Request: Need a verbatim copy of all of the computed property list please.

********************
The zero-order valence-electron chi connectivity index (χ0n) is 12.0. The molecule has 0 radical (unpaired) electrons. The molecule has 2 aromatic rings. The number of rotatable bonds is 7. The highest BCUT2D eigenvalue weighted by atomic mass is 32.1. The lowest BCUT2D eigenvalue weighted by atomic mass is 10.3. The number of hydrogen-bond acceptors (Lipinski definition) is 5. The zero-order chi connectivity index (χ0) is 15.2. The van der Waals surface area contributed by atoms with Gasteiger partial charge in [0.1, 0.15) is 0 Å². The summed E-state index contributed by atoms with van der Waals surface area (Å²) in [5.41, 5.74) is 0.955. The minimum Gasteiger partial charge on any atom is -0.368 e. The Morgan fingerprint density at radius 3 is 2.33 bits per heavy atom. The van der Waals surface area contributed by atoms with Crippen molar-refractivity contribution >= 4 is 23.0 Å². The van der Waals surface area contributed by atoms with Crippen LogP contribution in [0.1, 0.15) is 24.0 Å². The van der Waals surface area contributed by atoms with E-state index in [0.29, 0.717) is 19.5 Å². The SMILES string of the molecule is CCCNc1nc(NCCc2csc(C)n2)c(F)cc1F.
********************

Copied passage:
The zero-order valence-electron chi connectivity index (χ0n) is 12.0. The molecule has 0 radical (unpaired) electrons. The molecule has 2 aromatic rings. The number of rotatable bonds is 7. The highest BCUT2D eigenvalue weighted by atomic mass is 32.1. The lowest BCUT2D eigenvalue weighted by atomic mass is 10.3. The number of hydrogen-bond acceptors (Lipinski definition) is 5. The zero-order chi connectivity index (χ0) is 15.2. The van der Waals surface area contributed by atoms with Gasteiger partial charge in [0.1, 0.15) is 0 Å². The summed E-state index contributed by atoms with van der Waals surface area (Å²) in [5.41, 5.74) is 0.955. The minimum Gasteiger partial charge on any atom is -0.368 e. The Morgan fingerprint density at radius 3 is 2.33 bits per heavy atom. The van der Waals surface area contributed by atoms with Crippen molar-refractivity contribution >= 4 is 23.0 Å². The van der Waals surface area contributed by atoms with Crippen LogP contribution in [0.1, 0.15) is 24.0 Å². The van der Waals surface area contributed by atoms with E-state index in [0.29, 0.717) is 19.5 Å². The SMILES string of the molecule is CCCNc1nc(NCCc2csc(C)n2)c(F)cc1F.